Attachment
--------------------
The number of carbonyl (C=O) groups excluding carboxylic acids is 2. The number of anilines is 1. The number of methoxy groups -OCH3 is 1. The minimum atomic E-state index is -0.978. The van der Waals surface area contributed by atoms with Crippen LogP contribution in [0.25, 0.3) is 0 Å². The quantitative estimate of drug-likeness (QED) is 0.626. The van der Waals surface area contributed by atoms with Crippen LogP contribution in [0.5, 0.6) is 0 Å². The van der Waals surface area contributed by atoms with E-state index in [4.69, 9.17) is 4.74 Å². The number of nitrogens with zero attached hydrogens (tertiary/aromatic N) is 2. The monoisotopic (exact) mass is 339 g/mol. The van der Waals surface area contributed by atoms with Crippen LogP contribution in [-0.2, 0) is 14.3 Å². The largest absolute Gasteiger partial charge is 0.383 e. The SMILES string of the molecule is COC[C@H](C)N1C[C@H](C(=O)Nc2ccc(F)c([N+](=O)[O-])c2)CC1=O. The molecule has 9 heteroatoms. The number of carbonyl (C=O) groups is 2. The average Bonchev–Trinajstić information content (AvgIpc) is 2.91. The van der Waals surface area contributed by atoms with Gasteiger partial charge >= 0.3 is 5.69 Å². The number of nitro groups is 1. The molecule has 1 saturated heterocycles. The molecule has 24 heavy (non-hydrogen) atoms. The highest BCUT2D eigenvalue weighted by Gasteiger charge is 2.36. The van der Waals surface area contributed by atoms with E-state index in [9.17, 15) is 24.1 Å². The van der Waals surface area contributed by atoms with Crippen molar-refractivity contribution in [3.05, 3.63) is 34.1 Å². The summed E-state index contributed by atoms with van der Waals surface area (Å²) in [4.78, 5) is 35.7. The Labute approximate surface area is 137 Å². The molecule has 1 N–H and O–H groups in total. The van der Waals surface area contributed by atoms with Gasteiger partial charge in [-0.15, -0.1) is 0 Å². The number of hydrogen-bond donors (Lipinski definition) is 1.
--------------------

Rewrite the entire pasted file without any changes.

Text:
The number of carbonyl (C=O) groups excluding carboxylic acids is 2. The number of anilines is 1. The number of methoxy groups -OCH3 is 1. The minimum atomic E-state index is -0.978. The van der Waals surface area contributed by atoms with Crippen LogP contribution in [0.25, 0.3) is 0 Å². The quantitative estimate of drug-likeness (QED) is 0.626. The van der Waals surface area contributed by atoms with Crippen LogP contribution in [0.5, 0.6) is 0 Å². The van der Waals surface area contributed by atoms with E-state index in [4.69, 9.17) is 4.74 Å². The number of nitrogens with zero attached hydrogens (tertiary/aromatic N) is 2. The monoisotopic (exact) mass is 339 g/mol. The van der Waals surface area contributed by atoms with Crippen LogP contribution in [-0.2, 0) is 14.3 Å². The largest absolute Gasteiger partial charge is 0.383 e. The SMILES string of the molecule is COC[C@H](C)N1C[C@H](C(=O)Nc2ccc(F)c([N+](=O)[O-])c2)CC1=O. The molecule has 9 heteroatoms. The number of carbonyl (C=O) groups is 2. The average Bonchev–Trinajstić information content (AvgIpc) is 2.91. The van der Waals surface area contributed by atoms with Gasteiger partial charge >= 0.3 is 5.69 Å². The number of nitro groups is 1. The molecule has 1 saturated heterocycles. The molecule has 24 heavy (non-hydrogen) atoms. The highest BCUT2D eigenvalue weighted by Gasteiger charge is 2.36. The van der Waals surface area contributed by atoms with E-state index in [9.17, 15) is 24.1 Å². The van der Waals surface area contributed by atoms with Crippen molar-refractivity contribution in [3.05, 3.63) is 34.1 Å². The summed E-state index contributed by atoms with van der Waals surface area (Å²) in [4.78, 5) is 35.7. The Labute approximate surface area is 137 Å². The molecule has 1 N–H and O–H groups in total. The van der Waals surface area contributed by atoms with Gasteiger partial charge in [-0.15, -0.1) is 0 Å². The number of hydrogen-bond donors (Lipinski definition) is 1.